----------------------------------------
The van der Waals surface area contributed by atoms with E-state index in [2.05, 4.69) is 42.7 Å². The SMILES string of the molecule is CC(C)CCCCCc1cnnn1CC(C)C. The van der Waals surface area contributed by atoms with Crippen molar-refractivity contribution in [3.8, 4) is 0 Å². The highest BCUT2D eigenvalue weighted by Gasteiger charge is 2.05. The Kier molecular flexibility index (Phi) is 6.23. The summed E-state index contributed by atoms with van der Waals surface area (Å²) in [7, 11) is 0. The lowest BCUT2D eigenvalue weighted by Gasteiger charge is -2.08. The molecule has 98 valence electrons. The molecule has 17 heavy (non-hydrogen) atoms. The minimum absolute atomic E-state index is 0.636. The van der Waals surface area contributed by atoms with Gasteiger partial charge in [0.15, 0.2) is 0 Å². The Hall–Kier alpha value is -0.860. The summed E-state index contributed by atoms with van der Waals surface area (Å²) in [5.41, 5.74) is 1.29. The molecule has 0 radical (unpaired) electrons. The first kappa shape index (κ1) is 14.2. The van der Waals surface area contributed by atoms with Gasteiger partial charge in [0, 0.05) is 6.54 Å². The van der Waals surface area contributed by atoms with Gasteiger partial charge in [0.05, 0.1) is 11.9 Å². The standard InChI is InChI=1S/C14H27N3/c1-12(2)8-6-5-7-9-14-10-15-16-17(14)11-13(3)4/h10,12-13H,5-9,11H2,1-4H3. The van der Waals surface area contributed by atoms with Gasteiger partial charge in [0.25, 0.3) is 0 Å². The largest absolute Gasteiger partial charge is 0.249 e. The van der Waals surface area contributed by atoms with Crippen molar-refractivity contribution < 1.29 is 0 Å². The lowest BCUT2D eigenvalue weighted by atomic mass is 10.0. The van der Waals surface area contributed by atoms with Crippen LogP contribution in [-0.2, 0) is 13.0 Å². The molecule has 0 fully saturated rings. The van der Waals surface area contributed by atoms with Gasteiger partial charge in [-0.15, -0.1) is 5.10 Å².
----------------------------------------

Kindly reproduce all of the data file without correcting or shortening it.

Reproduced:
The van der Waals surface area contributed by atoms with E-state index in [2.05, 4.69) is 42.7 Å². The SMILES string of the molecule is CC(C)CCCCCc1cnnn1CC(C)C. The van der Waals surface area contributed by atoms with Crippen molar-refractivity contribution in [3.8, 4) is 0 Å². The highest BCUT2D eigenvalue weighted by Gasteiger charge is 2.05. The Kier molecular flexibility index (Phi) is 6.23. The summed E-state index contributed by atoms with van der Waals surface area (Å²) in [7, 11) is 0. The lowest BCUT2D eigenvalue weighted by Gasteiger charge is -2.08. The molecule has 98 valence electrons. The molecule has 17 heavy (non-hydrogen) atoms. The minimum absolute atomic E-state index is 0.636. The van der Waals surface area contributed by atoms with Gasteiger partial charge in [0.15, 0.2) is 0 Å². The Hall–Kier alpha value is -0.860. The summed E-state index contributed by atoms with van der Waals surface area (Å²) in [5.41, 5.74) is 1.29. The molecule has 0 radical (unpaired) electrons. The first kappa shape index (κ1) is 14.2. The van der Waals surface area contributed by atoms with Gasteiger partial charge in [0, 0.05) is 6.54 Å². The van der Waals surface area contributed by atoms with Gasteiger partial charge in [0.05, 0.1) is 11.9 Å². The standard InChI is InChI=1S/C14H27N3/c1-12(2)8-6-5-7-9-14-10-15-16-17(14)11-13(3)4/h10,12-13H,5-9,11H2,1-4H3. The van der Waals surface area contributed by atoms with Gasteiger partial charge in [0.25, 0.3) is 0 Å². The largest absolute Gasteiger partial charge is 0.249 e. The van der Waals surface area contributed by atoms with Crippen molar-refractivity contribution < 1.29 is 0 Å². The lowest BCUT2D eigenvalue weighted by atomic mass is 10.0. The van der Waals surface area contributed by atoms with Crippen LogP contribution in [-0.2, 0) is 13.0 Å². The molecule has 0 fully saturated rings. The van der Waals surface area contributed by atoms with Gasteiger partial charge in [-0.15, -0.1) is 5.10 Å².